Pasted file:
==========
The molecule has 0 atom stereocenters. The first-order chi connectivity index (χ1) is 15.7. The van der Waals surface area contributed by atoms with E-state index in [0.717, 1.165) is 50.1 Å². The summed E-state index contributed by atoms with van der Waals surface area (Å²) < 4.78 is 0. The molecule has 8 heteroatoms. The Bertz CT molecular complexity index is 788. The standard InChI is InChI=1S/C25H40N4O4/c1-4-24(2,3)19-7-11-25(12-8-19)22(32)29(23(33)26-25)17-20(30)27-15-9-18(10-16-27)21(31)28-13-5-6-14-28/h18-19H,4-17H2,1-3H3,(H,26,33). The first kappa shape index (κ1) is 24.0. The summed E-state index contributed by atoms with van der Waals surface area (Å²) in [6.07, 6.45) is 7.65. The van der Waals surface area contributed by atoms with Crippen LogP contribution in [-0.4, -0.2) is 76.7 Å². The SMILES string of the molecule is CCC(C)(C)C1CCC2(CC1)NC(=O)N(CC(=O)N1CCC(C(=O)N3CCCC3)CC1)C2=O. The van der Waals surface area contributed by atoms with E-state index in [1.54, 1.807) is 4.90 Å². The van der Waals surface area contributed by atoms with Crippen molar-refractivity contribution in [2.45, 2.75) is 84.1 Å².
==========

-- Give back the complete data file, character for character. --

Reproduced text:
The molecule has 0 atom stereocenters. The first-order chi connectivity index (χ1) is 15.7. The van der Waals surface area contributed by atoms with E-state index in [0.717, 1.165) is 50.1 Å². The summed E-state index contributed by atoms with van der Waals surface area (Å²) < 4.78 is 0. The molecule has 8 heteroatoms. The Bertz CT molecular complexity index is 788. The standard InChI is InChI=1S/C25H40N4O4/c1-4-24(2,3)19-7-11-25(12-8-19)22(32)29(23(33)26-25)17-20(30)27-15-9-18(10-16-27)21(31)28-13-5-6-14-28/h18-19H,4-17H2,1-3H3,(H,26,33). The first kappa shape index (κ1) is 24.0. The summed E-state index contributed by atoms with van der Waals surface area (Å²) in [6.07, 6.45) is 7.65. The van der Waals surface area contributed by atoms with Crippen LogP contribution in [-0.4, -0.2) is 76.7 Å². The SMILES string of the molecule is CCC(C)(C)C1CCC2(CC1)NC(=O)N(CC(=O)N1CCC(C(=O)N3CCCC3)CC1)C2=O. The van der Waals surface area contributed by atoms with E-state index in [1.54, 1.807) is 4.90 Å². The van der Waals surface area contributed by atoms with Crippen molar-refractivity contribution in [2.45, 2.75) is 84.1 Å².